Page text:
in their best attire, flocked in from the villages around to hire themselves for their next year’s service. “Each servant who obtained a situation,’’ Mr. Hopkins continues, “bedecked his hat with ribbons and celebrated the occasion at the Sergison Arms. Fun and dissipation became fast and furious, and all the ‘bad blood’ which had been brewed over quarrels during the past year on outlying farms was whipped up to froth at the Fair. Mr. Hopkins tells us that the Fair eventually resolved itself into drunken blackguardism, and was very properly suppressed. An interesting event at the Sergison Arms was the annual venison feast, being the custom of the Lord of the Manor to give the landlord a fat buck to feed his customers with. This continued until the Sergison family sold the house. The venison feast was always preceded by a hare hunt, and hares could then be found in the neighbourhood of Muster Green. He reproduces Mr. A. R. Pannett’s opinion that many of the old place-names of Haywards Heath have degenerated into modem names which are quite meaningless” —for instance, in the name of Boltro Road we I find all that is left of Bull Trough Farm. Mr Pannett hazards that
which stands on the Cuckfield Road, was a private chapel for Butler’s Green House. The author had been told of a ghost that haunted Butler's Green House, but Mr. Pannett informed him that the ghost had no right there. Mr. Hopkins also describes his visit to Cuckfield Park, which dates from the end of the sixteenth century and is the “Rookwood Hall” of Ainsworth’s romance, “People often look for the famous ‘Doom Tree’ which has been represented,” he says, “as a lime in the Great Avenue which is supposed to shed a branch when the death of an heir to the property takes place. Moreover, people generally find it, or rather, imagine they do. As a matter of fact, it does not exist, and no such tradition exists in the family records of the Bowyers and the Sergisons.” There is whole chapter devoted to Cuckfield. Mr. Hopkins relates his experiences during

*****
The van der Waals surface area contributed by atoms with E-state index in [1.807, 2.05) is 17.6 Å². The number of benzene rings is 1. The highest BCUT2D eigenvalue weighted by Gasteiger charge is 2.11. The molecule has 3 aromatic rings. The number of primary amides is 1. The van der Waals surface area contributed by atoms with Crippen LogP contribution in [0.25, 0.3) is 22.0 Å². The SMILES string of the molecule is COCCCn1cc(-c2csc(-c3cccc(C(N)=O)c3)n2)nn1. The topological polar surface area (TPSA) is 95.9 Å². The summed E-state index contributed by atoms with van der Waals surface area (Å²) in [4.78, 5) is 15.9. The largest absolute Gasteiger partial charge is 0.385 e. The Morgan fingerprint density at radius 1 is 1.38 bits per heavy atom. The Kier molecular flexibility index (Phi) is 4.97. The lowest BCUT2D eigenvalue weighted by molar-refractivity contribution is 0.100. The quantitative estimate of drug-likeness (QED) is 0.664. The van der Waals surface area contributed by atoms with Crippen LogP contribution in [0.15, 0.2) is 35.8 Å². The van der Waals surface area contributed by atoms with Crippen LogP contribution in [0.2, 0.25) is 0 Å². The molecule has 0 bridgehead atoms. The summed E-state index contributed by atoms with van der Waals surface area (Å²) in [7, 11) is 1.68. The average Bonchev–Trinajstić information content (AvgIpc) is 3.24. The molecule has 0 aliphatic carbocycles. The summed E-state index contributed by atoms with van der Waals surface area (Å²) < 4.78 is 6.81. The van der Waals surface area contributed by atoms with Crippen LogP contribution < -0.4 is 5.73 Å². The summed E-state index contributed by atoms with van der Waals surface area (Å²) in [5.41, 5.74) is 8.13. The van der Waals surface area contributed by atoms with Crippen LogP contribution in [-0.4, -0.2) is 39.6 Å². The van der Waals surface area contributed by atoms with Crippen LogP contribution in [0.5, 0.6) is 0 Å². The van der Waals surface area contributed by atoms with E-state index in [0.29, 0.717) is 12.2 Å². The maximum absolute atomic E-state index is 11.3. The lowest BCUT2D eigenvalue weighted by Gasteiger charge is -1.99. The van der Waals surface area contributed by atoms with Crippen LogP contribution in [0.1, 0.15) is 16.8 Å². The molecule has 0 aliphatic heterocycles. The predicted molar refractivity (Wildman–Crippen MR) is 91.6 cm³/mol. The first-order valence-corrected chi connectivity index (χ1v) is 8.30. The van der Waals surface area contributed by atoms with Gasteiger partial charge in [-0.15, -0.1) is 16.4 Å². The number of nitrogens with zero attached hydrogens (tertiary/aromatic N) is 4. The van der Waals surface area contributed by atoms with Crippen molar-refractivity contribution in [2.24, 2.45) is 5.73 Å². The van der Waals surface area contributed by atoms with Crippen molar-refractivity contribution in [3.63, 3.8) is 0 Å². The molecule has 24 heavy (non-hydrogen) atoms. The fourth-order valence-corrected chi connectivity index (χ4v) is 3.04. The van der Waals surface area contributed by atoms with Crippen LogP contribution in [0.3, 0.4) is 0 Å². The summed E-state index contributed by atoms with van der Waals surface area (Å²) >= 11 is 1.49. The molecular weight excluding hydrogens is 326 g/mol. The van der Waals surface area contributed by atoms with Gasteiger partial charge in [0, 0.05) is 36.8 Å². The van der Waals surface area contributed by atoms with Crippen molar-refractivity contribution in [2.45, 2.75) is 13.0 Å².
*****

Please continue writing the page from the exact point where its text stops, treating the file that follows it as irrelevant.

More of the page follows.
A VISIT TO A DANCE
at Cuckfield’s "Night Club"—the Queen's Hall—and observes; There were more handsome girls in the Queen’s Hall that night than one would see in many of the great London hotels and clubs. It is certain that one could not see such abundant form and life and spirits at the Ritz or the Savoy. Later, Mr. Hopkins comments: “It struck me again and again that girls ‘run’ Cuckfield. Everywhere you see their trim, business-like figures at the head of affairs.” Hickstead, with its Castle said to have been a place of confinement in which prisoners were slowly starved to death, and with its inhabitants who ‘‘have a dialect as rich as a vintage of Napoleon cognac,” together with Bolney, are also dealt with. Mr. Cecil Palmer, the well known publisher, who has tramped Sussex with the author over many years, describes Mr. Hopkins in an introduction as a cheerful, and knowledgeable companion. Mr. Hopkins infuses these qualities into his book, and a more delightfully informative work it would be difficult to imagine. “The Lure of Sussex” is being sold at 3s. 6d., and it is published Mr. Cecil Palmer, 49 Chandos Street, London. To lovers of Sussex the book would be a very welcome gift.